But criticizing any City project that improves public infrastructure by talking about 40K for private “community groups” is just more apples-to-oranges stupidity.

So, lets get back to the one (or two) people that have obvious ties with CBBEL…. it obviously isn’t Hock so is it going to be ignored?

EDITOR’S NOTE: Good question for the mayor and the City Council.

“…………nor have we commented on the reasonableness of the cost of either it or the Summit project”…………..Don’t you get it….TAHT IS THE POINT!!!!!!!!!!

I can read just fine and I am not comparing this project to money for community groups. What I am doing is comparing your reaction to each in terms of this conservative fiscally responsible persona you love to put forward on this blog. I am also looking at the Mayor who talks about the “crushing debt” we face that is racing toward us like a run away train (ahhhhhhhhhhhhhhhh) and yet makes no comment on this.

You ask about examples of double standards. In one case you want full documentation of everything and in this case you have not even commented.

EDITOR’S NOTE: Don’t hide behind weasel-ly comments about “double standards” AFTER you claim that you’re “not comparing this project to money for community groups.” Otherwise, what “one case…[of] full documentation of everything” are you talking about?

The bottom line is that it appears the City is getting approx. $1.3 million from the State of Illinois for infrastructure repairs/improvements to which the City is contributing approx. $550,000. If you’ve got a beef with that kind of deal, just come out and say so – don’t beat around the bush with bogus “double standards” comments.

And if you really have a beef about these kinds of projects, you should have showed up and said so at the many City Council meetings where it was discussed and voiced your objection when it might have had some effect.

In fact not only did you not comment on it. You used it as a defense…..66% off….yippee!!!!

Yeah you are a real budget hawk!!!

EDITOR’S NOTE: We could say that we are more of a “budget hawk” than anybody who sat on the City Council from 1990 through 2007, but that would be like Mariano Rivera bragging about striking out the other team’s pitcher.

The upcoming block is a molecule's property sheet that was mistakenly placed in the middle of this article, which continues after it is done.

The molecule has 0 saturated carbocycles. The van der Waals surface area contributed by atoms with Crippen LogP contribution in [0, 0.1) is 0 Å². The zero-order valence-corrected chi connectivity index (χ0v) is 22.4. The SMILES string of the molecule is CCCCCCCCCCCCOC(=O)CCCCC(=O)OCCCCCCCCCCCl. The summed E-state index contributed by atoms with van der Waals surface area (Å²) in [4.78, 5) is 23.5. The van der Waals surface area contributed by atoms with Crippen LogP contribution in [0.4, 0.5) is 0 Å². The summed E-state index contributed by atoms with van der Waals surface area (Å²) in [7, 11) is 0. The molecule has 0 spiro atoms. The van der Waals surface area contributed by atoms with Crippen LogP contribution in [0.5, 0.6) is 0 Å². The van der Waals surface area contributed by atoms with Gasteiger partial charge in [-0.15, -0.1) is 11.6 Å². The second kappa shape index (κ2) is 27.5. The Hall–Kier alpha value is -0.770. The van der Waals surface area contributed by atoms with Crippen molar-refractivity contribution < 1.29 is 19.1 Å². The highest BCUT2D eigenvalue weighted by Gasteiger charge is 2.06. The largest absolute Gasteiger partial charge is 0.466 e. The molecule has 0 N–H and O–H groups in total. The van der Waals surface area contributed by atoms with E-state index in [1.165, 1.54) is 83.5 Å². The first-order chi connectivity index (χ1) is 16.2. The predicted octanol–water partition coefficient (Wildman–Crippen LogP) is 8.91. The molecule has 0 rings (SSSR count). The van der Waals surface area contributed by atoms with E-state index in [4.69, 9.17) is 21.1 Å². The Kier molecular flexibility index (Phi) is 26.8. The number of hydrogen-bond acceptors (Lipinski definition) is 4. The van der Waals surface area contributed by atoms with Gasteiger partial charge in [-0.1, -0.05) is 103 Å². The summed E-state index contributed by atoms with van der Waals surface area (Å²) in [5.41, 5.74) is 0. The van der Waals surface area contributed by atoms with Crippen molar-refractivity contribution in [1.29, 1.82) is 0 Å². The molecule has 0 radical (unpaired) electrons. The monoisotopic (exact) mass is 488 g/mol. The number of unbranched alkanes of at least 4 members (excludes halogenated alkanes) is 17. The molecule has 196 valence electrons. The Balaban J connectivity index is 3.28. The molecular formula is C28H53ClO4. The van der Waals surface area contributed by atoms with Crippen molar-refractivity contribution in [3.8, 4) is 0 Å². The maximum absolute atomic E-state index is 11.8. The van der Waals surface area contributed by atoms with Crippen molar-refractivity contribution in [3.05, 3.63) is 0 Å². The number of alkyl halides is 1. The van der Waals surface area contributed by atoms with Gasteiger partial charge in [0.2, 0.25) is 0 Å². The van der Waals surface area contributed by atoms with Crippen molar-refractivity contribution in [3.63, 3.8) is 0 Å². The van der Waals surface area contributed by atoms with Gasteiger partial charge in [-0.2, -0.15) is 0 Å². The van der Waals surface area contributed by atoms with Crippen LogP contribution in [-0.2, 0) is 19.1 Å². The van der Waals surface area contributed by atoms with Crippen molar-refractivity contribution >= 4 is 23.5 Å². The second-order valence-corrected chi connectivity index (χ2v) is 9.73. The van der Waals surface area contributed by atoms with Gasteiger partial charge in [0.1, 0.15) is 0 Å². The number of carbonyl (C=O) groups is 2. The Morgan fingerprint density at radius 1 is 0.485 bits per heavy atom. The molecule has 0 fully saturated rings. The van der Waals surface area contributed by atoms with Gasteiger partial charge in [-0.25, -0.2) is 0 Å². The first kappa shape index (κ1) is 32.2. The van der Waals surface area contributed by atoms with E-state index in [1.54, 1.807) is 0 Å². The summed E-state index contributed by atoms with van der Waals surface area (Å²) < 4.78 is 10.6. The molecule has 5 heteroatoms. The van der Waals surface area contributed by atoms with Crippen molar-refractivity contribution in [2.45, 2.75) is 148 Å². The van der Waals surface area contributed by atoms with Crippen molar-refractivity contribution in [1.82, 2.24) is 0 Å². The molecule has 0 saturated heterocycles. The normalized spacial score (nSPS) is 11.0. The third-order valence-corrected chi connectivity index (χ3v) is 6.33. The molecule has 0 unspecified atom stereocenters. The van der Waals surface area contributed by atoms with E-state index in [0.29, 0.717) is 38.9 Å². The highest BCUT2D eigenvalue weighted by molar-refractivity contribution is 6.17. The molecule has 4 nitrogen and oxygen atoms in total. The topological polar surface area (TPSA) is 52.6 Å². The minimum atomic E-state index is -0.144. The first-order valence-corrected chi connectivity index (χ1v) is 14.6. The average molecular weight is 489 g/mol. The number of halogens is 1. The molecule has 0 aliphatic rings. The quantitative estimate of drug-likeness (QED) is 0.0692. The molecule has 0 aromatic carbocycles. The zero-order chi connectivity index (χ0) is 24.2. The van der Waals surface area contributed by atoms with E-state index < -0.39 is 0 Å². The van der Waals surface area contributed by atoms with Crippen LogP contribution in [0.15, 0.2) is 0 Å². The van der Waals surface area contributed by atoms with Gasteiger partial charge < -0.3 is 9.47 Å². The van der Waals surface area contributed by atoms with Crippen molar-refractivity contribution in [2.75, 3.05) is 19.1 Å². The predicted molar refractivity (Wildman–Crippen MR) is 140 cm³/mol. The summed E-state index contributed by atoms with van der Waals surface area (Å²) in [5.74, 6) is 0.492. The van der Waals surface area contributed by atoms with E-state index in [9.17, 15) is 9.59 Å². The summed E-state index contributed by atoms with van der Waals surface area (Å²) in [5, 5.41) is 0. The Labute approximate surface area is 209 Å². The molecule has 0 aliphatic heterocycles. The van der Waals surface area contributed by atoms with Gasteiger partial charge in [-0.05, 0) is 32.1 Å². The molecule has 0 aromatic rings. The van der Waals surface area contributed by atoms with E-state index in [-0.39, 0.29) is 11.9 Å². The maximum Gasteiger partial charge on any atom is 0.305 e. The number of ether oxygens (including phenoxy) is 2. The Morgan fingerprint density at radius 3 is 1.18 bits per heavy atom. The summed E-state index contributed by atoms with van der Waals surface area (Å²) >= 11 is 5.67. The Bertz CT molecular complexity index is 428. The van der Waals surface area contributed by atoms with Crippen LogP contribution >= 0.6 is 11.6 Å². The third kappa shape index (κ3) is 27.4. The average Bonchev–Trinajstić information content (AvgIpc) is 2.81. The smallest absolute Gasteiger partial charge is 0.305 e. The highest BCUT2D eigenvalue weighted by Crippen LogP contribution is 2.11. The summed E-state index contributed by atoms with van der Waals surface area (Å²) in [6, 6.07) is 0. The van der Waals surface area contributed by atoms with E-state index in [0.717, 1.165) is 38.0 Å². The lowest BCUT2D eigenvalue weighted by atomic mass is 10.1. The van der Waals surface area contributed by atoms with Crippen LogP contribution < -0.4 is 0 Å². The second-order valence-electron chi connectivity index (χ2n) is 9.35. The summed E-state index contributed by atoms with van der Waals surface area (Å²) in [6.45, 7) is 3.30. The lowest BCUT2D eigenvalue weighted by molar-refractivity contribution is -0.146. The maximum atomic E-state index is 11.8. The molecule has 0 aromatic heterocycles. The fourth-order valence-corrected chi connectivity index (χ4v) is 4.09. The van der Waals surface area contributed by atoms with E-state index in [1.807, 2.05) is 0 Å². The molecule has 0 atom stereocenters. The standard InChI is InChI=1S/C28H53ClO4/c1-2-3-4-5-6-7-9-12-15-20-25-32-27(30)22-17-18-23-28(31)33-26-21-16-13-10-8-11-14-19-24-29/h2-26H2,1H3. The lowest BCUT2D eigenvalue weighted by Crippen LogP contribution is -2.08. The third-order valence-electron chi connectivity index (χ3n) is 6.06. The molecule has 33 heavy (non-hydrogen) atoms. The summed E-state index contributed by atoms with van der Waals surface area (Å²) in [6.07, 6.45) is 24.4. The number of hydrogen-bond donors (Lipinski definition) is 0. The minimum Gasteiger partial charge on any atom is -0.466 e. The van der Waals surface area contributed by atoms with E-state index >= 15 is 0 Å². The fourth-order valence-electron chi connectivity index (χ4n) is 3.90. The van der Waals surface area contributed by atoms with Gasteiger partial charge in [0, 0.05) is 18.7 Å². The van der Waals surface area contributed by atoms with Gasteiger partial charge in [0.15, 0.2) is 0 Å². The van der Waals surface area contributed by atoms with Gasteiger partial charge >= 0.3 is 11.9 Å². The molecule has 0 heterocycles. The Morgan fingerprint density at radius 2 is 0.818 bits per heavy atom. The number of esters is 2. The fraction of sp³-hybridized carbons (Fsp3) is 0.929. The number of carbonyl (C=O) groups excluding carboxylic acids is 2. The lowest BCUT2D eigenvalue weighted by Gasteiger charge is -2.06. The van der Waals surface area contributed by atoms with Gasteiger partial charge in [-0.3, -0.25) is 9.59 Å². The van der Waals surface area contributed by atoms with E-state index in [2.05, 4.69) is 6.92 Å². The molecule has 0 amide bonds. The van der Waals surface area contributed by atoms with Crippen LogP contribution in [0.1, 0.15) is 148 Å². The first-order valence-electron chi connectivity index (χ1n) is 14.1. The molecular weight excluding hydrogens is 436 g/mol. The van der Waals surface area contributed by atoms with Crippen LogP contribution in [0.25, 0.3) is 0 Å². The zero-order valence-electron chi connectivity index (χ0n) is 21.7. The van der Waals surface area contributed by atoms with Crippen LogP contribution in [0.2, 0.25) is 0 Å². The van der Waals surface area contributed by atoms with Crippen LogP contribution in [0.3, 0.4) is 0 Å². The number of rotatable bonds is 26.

And, yes, a 66% discount on infrastructure repairs/improvements that were going to be done definitely deserves a “yippee!!!!” – unless you’re one of those jamokes that always pays retail.

Not only do I not pay retail, I don’t even pay attention to the number. Retail price is a joke when the next week you see the same item at 50++ off. You are the one who brings up the retail (400K) number as if it is something real. 66% off a number that is a joke to begin with is not a great of a deal as it appears. Especially if we are in the financial crisis everyone claims and prospect is not that bad as you stated and the whole 400K number ultimately comes from the taxpayer anyway.

Related to the community groups I am not at all saying that the position you have taken for years is wrong. I am NOT trying to use this issue to say we should now pay community groups. That issue has been decided.

I am saying that it is funny/weird/odd that you tear into one issue like a bulldog demanding facts and not the other issue you brush them off as if they do not even matter?? Why is that?? Do you thing that the 400K number is legit?? I mean if the end goal is the taxpayer, does it not make sense that equal passion be directed to these items.

You seem to be more upset about how many times the engineering company is mentioned in a stupid flyer than how much they are being (over)paid.